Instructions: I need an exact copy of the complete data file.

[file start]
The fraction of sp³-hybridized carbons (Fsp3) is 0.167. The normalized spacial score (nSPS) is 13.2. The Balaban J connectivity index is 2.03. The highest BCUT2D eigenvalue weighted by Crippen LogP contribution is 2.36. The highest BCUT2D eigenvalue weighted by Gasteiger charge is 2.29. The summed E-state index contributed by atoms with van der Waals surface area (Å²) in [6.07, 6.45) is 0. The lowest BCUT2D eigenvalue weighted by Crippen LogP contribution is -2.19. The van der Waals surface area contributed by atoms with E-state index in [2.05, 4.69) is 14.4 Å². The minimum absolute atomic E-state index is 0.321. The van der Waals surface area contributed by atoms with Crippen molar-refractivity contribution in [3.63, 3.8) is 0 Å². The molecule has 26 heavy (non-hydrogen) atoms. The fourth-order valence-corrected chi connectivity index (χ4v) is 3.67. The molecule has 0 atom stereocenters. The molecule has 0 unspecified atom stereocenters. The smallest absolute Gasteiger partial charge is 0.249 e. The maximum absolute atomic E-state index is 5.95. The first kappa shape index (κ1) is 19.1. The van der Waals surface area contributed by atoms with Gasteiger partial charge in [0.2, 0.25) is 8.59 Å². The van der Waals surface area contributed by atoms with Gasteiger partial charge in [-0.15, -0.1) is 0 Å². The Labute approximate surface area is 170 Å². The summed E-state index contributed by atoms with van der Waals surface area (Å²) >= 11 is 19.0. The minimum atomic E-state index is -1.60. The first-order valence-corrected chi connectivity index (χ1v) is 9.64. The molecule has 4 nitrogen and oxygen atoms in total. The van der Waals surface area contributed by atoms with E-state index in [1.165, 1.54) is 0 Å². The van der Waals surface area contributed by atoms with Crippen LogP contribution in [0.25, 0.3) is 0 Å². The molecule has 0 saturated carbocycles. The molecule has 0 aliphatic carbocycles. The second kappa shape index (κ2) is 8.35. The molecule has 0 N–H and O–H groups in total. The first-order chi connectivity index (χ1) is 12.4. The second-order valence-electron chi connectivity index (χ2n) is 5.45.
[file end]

The fraction of sp³-hybridized carbons (Fsp3) is 0.167. The normalized spacial score (nSPS) is 13.2. The Balaban J connectivity index is 2.03. The highest BCUT2D eigenvalue weighted by Crippen LogP contribution is 2.36. The highest BCUT2D eigenvalue weighted by Gasteiger charge is 2.29. The summed E-state index contributed by atoms with van der Waals surface area (Å²) in [6.07, 6.45) is 0. The lowest BCUT2D eigenvalue weighted by Crippen LogP contribution is -2.19. The van der Waals surface area contributed by atoms with E-state index in [2.05, 4.69) is 14.4 Å². The minimum absolute atomic E-state index is 0.321. The van der Waals surface area contributed by atoms with Crippen molar-refractivity contribution in [3.63, 3.8) is 0 Å². The molecule has 26 heavy (non-hydrogen) atoms. The fourth-order valence-corrected chi connectivity index (χ4v) is 3.67. The molecule has 0 atom stereocenters. The molecule has 0 unspecified atom stereocenters. The smallest absolute Gasteiger partial charge is 0.249 e. The maximum absolute atomic E-state index is 5.95. The first kappa shape index (κ1) is 19.1. The van der Waals surface area contributed by atoms with Gasteiger partial charge in [0.2, 0.25) is 8.59 Å². The van der Waals surface area contributed by atoms with Gasteiger partial charge in [-0.15, -0.1) is 0 Å². The Labute approximate surface area is 170 Å². The summed E-state index contributed by atoms with van der Waals surface area (Å²) >= 11 is 19.0. The minimum atomic E-state index is -1.60. The first-order valence-corrected chi connectivity index (χ1v) is 9.64. The molecule has 4 nitrogen and oxygen atoms in total. The van der Waals surface area contributed by atoms with E-state index in [1.165, 1.54) is 0 Å². The van der Waals surface area contributed by atoms with Crippen LogP contribution in [0.25, 0.3) is 0 Å². The molecule has 0 saturated carbocycles. The molecule has 0 aliphatic carbocycles. The second kappa shape index (κ2) is 8.35. The molecule has 0 N–H and O–H groups in total. The first-order chi connectivity index (χ1) is 12.4. The second-order valence-electron chi connectivity index (χ2n) is 5.45.